Hand axe

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Hand axes

Axes were common household tools – after all, every household had a hearth-fire which needed fuel, and wood was an essential building material. Nevertheless, axes do not seem to have been greatly used as combat weapons by the English or Welsh; they are much more characteristic of the vikings.

Illustration of a hand axe

Axeheads may be ‘bearded’ or wedge-shaped, with either straight or curving edges.

Axes may only have one blade – double-headed axes or axes with spikes are not appropriate for this period.

A simple hand axe

In terms of modern safety requirements, all axes must:

  • have secure heads, and should be shafted so that the axehead will not fly off the top
  • have a smooth, unsplintered shaft

For a full list of the Society Axe specifications please see this document

Logo.gif Technical Specifications - Hand Axe

  • The main body or disc of a shield will be made from wood and be no thinner than 8mm.
  • Blades may be made from mild steel.
  • Blades may be hard edge welded.
  • Blades may be case hardened.
  • Blade edges must be of semi-circular profile and have a minimum thickness of 3 mm.
  • Blade points/corners must be of a diameter of no less than 18mm (the diameter of 5p coin 1994 or later).
  • Head may be top or bottom hafted.
  • The length of the shaft must be between 24-36” (61-91 cm).
  • The Society authenticity guidelines provide information on the shapes of axe head used in different periods and regions.
  • The top third of the shaft below the head may be wrapped in leather/rawhide to prevent damage to the wood. Any such wrapping should be in the form of a stitched sheath.
  • In the event of any damage to the stop or shaft, or the head coming loose, the weapon must be immediately retired from use until it is repaired and made safe.


Logo.gif Restrictions and Notes on Use

  • May be used to make cuts.
  • Thrusts may be made to the body only.
  • No hooking of the opponent’s body is permitted. If the axe does get caught on a limb or in clothing, the wielder must let go of the weapon to avoid causing an injury.


Long axes, requiring two hands to use, are distinct from those that can be used single handed.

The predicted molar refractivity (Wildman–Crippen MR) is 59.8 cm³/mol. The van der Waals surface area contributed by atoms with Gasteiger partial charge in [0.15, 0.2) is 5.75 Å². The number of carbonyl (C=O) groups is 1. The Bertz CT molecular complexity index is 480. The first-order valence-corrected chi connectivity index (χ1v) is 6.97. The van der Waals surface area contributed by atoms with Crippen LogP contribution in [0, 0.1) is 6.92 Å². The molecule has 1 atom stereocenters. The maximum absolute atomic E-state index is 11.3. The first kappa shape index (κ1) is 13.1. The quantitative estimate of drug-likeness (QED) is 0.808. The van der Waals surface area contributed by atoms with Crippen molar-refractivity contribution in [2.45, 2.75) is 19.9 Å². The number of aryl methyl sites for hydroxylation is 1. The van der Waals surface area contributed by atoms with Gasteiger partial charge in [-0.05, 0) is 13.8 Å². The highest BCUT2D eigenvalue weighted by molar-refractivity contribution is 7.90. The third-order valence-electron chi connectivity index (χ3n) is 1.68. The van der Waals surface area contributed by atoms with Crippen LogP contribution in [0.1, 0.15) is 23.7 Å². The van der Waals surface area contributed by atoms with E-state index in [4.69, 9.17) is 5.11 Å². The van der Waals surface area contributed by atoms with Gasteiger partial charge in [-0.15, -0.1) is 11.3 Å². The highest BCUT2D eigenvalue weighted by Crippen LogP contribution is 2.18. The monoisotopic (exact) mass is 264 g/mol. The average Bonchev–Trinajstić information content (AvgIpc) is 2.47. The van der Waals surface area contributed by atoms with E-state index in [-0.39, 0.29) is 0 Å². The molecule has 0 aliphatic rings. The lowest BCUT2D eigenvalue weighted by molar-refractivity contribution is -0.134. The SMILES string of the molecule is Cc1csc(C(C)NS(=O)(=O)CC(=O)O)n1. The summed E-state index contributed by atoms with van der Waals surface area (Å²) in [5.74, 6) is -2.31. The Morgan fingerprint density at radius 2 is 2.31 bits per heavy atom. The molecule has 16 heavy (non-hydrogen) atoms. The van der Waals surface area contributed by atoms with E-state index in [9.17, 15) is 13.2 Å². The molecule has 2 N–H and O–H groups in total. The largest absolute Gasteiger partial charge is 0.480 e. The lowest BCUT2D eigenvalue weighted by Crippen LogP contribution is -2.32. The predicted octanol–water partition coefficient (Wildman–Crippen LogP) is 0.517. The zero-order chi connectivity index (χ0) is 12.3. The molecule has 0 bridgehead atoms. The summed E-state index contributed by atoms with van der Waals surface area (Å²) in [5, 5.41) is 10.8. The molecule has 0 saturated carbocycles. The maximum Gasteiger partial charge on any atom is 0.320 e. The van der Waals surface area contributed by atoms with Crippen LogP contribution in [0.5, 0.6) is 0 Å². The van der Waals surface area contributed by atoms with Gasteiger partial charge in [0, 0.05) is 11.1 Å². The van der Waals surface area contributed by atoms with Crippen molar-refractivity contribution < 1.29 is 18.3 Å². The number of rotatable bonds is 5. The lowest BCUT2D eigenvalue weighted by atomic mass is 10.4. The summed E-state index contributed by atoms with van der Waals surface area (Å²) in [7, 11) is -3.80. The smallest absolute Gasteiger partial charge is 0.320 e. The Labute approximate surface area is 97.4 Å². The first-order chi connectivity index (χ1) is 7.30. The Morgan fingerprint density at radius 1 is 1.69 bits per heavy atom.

Carrying axes

Rather than carry an axe in the belt (as many warriors tend to), we would strongly encourage warriors to consider a leather cover for the axehead. After all, having a sharp blade close to the arteries in the legs isn’t a very good idea! Rather than a plain ring suspended from the belt (something of a re-enactorism), we would encourage something which fully covers the edge of the axe - an axe sheath.

Shafting an axe

First cut a piece of ash of approximately the right size. To fit it, roughly shape the shaft from the bottom upwards, so that the head can be slid into the shaft a little way, but jams. Bang it on with a lump of wood, then off again, and remove any wood which was marked by the head. Repeat for several hours until it is as far up the shaft as you want. For a good fit, use a chisel to carefully shape the last part of the shaft to match the socket exactly, so that the wood above the socket is substantially thicker than that within it, then soak the socket area in linseed oil to make it swell and grip well. Before applying the linseed, sand down the shaft.

Alternatively, an electric plane and sander will give you an axe shaft in an evening.

Primary sources for hand axes

An Anglo-Saxon huscarl carries a hand axe in the Bayeux Tapestry.

BayeuxHandaxe.png

An Anglo-Saxon warrior carries a hand axe in a manuscript illumination from Cotton Cleopatra, an 11th c. manuscript.

CleopatraHandaxe.jpg

Viking warriors carrying hand axes on the 9th c. Lindisfarne Stone.

LindisfarneHandaxe.png

Axe typology

Typology of viking age axeheads, based on Wheeler and Petersen.

viking axe chronology, developed by Gavin Archer

Several types of axehead are found in England:

  • Wheeler Type 1 (W I above), a simple woodland axe, mostly ninth century but also shown in the 'Caedmon Manuscript' (MS Junius 11) c.1000;
  • Wheeler Type 2 (W II above), more likely to be a woodcutting tool than a weapon, with most examples identified as ninth century, also shown in the 'Caedmon Manuscript' (MS Junius 11) c.1000 and the Bayeux Tapestry;
  • Wheeler Type 3 (W III above), bearded axes derived from franciscas, with examples from southern England and Orkney, closely linked to Petersen Type C (ninth century), which is not attested in England;
  • Wheeler Type 4 (W IV above), mid-ninth century and tenth century, closely linked to Petersen Types G (c.850-100), H (c.900-950), I and K (latter 2 tenth century);
  • Wheeler Type 5 (W V above), a transition between types 3 and 4, with examples from London, Repton and north Scotland, closely linked to Petersen Types E (c.850-925) and F (tenth century);
  • Wheeler Type 6 (W VI above), the wide-bladed 'dane axe', found in England from 1000 onwards, linked to Petersen Types L (c.950-1050) and M (eleventh century), with a number of examples from London, as well as East Anglia and Scotland.

File:Petersen axes.doc.pdf